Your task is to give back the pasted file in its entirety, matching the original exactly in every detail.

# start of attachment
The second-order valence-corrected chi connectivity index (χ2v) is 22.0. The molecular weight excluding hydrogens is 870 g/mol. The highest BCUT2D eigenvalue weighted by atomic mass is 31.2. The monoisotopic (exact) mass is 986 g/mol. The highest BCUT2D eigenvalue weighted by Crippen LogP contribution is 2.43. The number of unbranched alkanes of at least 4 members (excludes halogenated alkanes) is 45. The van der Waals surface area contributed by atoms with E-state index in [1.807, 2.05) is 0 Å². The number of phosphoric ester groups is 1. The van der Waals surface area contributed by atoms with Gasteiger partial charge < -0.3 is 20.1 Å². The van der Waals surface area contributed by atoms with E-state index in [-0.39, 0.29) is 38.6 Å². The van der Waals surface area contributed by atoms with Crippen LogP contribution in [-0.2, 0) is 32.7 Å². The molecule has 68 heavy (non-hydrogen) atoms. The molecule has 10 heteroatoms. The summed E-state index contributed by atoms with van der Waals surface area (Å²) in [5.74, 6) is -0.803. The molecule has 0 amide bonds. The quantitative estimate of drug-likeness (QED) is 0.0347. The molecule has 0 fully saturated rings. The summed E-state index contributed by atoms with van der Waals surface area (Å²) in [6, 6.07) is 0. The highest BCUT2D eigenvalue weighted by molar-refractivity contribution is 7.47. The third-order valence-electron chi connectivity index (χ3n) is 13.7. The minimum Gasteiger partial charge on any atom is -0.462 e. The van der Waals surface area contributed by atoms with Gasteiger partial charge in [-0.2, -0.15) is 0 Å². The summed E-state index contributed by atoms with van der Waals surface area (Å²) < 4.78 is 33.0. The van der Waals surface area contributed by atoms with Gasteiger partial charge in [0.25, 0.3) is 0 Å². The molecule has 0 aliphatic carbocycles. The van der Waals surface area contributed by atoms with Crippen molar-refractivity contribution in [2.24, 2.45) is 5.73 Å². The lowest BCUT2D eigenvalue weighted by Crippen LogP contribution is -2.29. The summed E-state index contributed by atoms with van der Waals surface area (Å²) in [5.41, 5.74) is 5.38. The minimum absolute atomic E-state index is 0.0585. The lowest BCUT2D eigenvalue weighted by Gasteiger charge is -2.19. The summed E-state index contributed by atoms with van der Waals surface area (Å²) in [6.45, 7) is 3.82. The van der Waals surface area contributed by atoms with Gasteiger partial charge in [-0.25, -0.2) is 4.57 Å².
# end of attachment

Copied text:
The second-order valence-corrected chi connectivity index (χ2v) is 22.0. The molecular weight excluding hydrogens is 870 g/mol. The highest BCUT2D eigenvalue weighted by atomic mass is 31.2. The monoisotopic (exact) mass is 986 g/mol. The highest BCUT2D eigenvalue weighted by Crippen LogP contribution is 2.43. The number of unbranched alkanes of at least 4 members (excludes halogenated alkanes) is 45. The van der Waals surface area contributed by atoms with E-state index in [1.807, 2.05) is 0 Å². The number of phosphoric ester groups is 1. The van der Waals surface area contributed by atoms with Gasteiger partial charge < -0.3 is 20.1 Å². The van der Waals surface area contributed by atoms with E-state index in [-0.39, 0.29) is 38.6 Å². The van der Waals surface area contributed by atoms with Crippen LogP contribution in [-0.2, 0) is 32.7 Å². The molecule has 68 heavy (non-hydrogen) atoms. The molecule has 10 heteroatoms. The summed E-state index contributed by atoms with van der Waals surface area (Å²) in [5.74, 6) is -0.803. The molecule has 0 amide bonds. The quantitative estimate of drug-likeness (QED) is 0.0347. The molecule has 0 fully saturated rings. The summed E-state index contributed by atoms with van der Waals surface area (Å²) in [6, 6.07) is 0. The highest BCUT2D eigenvalue weighted by molar-refractivity contribution is 7.47. The third-order valence-electron chi connectivity index (χ3n) is 13.7. The minimum Gasteiger partial charge on any atom is -0.462 e. The van der Waals surface area contributed by atoms with Gasteiger partial charge in [-0.2, -0.15) is 0 Å². The summed E-state index contributed by atoms with van der Waals surface area (Å²) < 4.78 is 33.0. The van der Waals surface area contributed by atoms with Gasteiger partial charge in [0.25, 0.3) is 0 Å². The molecule has 0 aliphatic carbocycles. The van der Waals surface area contributed by atoms with Crippen molar-refractivity contribution in [2.24, 2.45) is 5.73 Å². The lowest BCUT2D eigenvalue weighted by Crippen LogP contribution is -2.29. The summed E-state index contributed by atoms with van der Waals surface area (Å²) in [5.41, 5.74) is 5.38. The minimum absolute atomic E-state index is 0.0585. The lowest BCUT2D eigenvalue weighted by Gasteiger charge is -2.19. The summed E-state index contributed by atoms with van der Waals surface area (Å²) in [6.45, 7) is 3.82. The van der Waals surface area contributed by atoms with Gasteiger partial charge in [-0.25, -0.2) is 4.57 Å².